A doctor once explained the proliferation of prescription opioids in chronic-pain management as follows: It takes five seconds to say yes, 10 minutes to say no.
Marc Sheckter, Saskatoon
First female PM, eh
Put Kim Campbell's likeness on currency as the first Canadian female PM? Let's not (The Daily Battles Of Feminism Don't Come With Backup Dancers – Oct. 4).
Ms. Campbell was an unelected choice for leadership by the 1993 Progressive Conservatives. In assuming control from an unpopular Brian Mulroney, Ms. Campbell was the PC's Hail Mary pass to win over the electorate and retain power. After little more than four months and still under the shadow of Mr. Mulroney, the PCs collapsed from 154 seats to a measly two – and Ms. Campbell's wasn't one of them. Getting a whiff of the prime ministership isn't the same as winning it. I'm still waiting for that first.
Sandra MacPherson, Vancouver
To market, to market
Re Rewrite Canada's Energy Script (Oct. 6): There are a couple of flies in the ointment strategy that Kevin Lynch suggests to get Canada's resources to global markets.
How does he propose getting a coast-to-coast, public energy-transportation corridor past the First Nations, the environmentalists and the multimillion-dollar, legal cottage-industry that opposes pretty much all pipelines?
The latest salvo comes from Vancouver Mayor Gregor Robertson, who's announced his mayoral candidacy will rest on fighting the Kinder Morgan pipeline. Let's face it, some "appropriate public consultation," as Mr. Lynch proposes, will not get the job done.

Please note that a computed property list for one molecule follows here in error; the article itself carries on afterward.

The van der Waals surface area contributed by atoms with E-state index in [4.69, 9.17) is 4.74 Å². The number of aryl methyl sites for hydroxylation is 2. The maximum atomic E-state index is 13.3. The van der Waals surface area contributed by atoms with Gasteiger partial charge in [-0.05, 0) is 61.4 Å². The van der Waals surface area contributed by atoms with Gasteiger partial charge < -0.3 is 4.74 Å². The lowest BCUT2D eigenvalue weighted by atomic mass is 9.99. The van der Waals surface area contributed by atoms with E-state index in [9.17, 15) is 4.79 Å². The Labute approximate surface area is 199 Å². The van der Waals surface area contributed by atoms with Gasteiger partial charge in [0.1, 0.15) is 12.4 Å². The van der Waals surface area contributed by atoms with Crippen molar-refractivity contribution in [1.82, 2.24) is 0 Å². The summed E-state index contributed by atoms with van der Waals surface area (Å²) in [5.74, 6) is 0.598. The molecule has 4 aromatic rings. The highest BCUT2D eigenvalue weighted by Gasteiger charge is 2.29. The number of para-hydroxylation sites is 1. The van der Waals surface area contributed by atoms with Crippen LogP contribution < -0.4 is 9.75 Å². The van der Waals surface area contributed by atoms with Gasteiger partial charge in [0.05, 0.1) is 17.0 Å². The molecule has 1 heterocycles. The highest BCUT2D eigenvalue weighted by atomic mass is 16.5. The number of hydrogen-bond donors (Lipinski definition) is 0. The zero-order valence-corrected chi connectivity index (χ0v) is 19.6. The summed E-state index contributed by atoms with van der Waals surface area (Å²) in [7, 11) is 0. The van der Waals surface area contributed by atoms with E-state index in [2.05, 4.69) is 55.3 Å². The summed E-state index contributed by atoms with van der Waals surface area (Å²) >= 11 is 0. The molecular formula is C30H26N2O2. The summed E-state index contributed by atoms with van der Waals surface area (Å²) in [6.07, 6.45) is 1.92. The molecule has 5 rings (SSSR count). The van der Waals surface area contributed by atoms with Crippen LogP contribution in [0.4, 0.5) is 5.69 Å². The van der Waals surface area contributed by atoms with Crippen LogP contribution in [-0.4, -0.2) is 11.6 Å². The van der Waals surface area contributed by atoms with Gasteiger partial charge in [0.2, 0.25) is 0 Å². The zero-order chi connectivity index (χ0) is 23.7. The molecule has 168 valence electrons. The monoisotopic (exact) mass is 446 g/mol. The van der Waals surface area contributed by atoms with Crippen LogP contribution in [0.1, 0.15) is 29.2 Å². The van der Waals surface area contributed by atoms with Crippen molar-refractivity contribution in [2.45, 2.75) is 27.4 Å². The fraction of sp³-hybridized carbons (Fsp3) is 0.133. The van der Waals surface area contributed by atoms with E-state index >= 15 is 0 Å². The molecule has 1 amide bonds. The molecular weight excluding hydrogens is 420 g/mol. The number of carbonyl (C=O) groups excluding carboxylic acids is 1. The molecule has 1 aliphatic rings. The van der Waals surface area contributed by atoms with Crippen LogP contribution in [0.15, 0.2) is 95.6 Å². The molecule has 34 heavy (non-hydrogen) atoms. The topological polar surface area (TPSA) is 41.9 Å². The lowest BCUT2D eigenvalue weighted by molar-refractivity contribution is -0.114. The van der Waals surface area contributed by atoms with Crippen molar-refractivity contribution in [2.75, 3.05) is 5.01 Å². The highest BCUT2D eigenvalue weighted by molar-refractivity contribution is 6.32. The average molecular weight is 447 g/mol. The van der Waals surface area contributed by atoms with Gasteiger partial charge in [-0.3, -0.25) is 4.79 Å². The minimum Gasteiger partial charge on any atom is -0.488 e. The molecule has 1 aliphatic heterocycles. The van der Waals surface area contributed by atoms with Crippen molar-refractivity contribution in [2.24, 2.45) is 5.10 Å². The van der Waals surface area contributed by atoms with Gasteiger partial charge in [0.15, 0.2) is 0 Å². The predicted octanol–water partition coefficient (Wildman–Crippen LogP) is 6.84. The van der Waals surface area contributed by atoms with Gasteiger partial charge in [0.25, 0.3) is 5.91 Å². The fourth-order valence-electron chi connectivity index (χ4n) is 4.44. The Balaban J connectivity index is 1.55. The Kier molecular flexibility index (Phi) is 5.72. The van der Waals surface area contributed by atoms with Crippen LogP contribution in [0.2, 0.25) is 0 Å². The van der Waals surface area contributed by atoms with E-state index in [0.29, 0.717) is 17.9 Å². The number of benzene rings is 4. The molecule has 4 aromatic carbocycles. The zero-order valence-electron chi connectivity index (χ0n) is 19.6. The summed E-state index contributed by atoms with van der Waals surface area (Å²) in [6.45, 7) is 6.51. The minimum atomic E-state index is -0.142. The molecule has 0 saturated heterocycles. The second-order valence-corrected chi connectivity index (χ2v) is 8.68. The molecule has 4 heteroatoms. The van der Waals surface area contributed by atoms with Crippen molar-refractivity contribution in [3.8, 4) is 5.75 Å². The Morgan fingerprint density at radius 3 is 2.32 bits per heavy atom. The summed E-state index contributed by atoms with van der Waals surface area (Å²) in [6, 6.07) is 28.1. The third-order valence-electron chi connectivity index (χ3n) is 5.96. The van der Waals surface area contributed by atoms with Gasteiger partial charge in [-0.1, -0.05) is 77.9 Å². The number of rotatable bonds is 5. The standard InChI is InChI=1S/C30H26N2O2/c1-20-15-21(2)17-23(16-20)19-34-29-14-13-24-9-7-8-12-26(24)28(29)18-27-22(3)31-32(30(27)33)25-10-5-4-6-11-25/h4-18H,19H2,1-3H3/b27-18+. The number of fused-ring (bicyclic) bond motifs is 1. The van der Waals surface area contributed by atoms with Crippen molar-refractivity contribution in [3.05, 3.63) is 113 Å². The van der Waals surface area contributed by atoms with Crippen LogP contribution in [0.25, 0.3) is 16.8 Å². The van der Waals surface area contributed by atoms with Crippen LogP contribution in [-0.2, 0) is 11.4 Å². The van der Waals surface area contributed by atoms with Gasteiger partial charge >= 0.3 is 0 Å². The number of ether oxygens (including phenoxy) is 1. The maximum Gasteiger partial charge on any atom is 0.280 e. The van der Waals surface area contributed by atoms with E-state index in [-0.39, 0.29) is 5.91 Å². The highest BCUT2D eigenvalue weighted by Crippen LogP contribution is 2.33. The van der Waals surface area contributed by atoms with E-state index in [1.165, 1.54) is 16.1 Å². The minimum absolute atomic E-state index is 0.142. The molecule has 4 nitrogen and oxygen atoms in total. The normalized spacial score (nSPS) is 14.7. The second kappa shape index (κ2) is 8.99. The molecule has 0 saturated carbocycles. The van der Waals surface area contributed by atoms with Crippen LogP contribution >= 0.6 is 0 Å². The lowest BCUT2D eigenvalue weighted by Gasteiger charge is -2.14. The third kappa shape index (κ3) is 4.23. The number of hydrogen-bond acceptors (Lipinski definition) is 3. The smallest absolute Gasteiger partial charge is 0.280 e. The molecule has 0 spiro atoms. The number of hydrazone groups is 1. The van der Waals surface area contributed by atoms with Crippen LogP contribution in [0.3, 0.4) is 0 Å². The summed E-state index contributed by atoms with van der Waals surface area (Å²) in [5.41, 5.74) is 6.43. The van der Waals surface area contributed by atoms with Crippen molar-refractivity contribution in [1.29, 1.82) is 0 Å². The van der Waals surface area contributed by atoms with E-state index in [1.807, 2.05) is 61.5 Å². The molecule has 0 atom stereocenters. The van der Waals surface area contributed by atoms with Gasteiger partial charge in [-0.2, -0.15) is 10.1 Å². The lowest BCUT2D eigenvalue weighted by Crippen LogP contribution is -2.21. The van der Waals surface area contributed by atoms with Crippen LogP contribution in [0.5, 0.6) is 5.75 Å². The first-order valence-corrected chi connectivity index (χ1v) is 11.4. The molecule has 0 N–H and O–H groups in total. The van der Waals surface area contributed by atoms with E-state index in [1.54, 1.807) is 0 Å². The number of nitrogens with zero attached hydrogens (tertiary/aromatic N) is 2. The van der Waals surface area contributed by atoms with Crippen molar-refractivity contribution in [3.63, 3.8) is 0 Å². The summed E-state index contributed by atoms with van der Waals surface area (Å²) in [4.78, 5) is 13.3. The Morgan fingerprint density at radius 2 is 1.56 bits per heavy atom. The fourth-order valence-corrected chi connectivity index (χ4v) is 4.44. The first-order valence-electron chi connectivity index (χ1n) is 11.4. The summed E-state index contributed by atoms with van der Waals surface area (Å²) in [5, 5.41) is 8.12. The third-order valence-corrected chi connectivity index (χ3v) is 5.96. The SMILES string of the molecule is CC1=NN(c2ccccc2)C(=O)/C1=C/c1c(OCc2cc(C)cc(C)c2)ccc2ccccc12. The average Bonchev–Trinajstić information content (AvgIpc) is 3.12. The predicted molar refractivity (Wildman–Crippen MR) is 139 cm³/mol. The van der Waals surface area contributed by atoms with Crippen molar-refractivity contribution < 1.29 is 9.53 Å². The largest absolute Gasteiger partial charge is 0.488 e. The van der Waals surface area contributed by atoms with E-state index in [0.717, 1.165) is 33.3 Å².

Nancy Marley-Clarke, Calgary
I'd have some sympathy for those who demand that the government "stop nudging me," if they'd also stop demanding that the same government pay for the effects of their poor choices in life (I'm An Adult. Stop Nudging Me – Oct. 4). If the increasing demand for "free" health care and social services can be slowed or reversed by government nudging, then bring it on. I much prefer that to the alternatives – rationing or huge tax increases.
Murray Howland, Calgary
Margaret Wente thinks city planners who advocate more dedicated bike lanes are trying to nudge her into riding her bike. I say leave Ms. Wente alone. If she doesn't want to ride her bike in Toronto, that's her decision.
She is an adult, after all.
But I'm also an adult and I'd like to ride my bike in Toronto. But, just like her, I'm afraid to do so.
That is precisely why I want city planners to add more dedicated bike lanes and paths. That would let people like me ride safely and would garner the social benefits that Ms. Wente enumerates: less traffic congestion and pollution (among other benefits). I'm sure there are many others like me.
Maybe even Ms. Wente would bike occasionally if it were safe – or maybe not. I don't really care.
Abe Gottesman, Toronto
Mouths of babes …
Re Out Of The Potty-Mouths Of Babes (Fact & Arguments, Oct. 3): Jerry Amernic's clock minus the "l" story still has me smiling.
I was reminded of this summer when our two-year-old granddaughter visited our farm. We went to feed my beloved donkeys, which I always refer to as "my beauty girls." When her grandpa asked her what she did at the barn, she beamed with pride. "I helped feed the booty girls!"
Dawn Sword, Pontypool, Ont.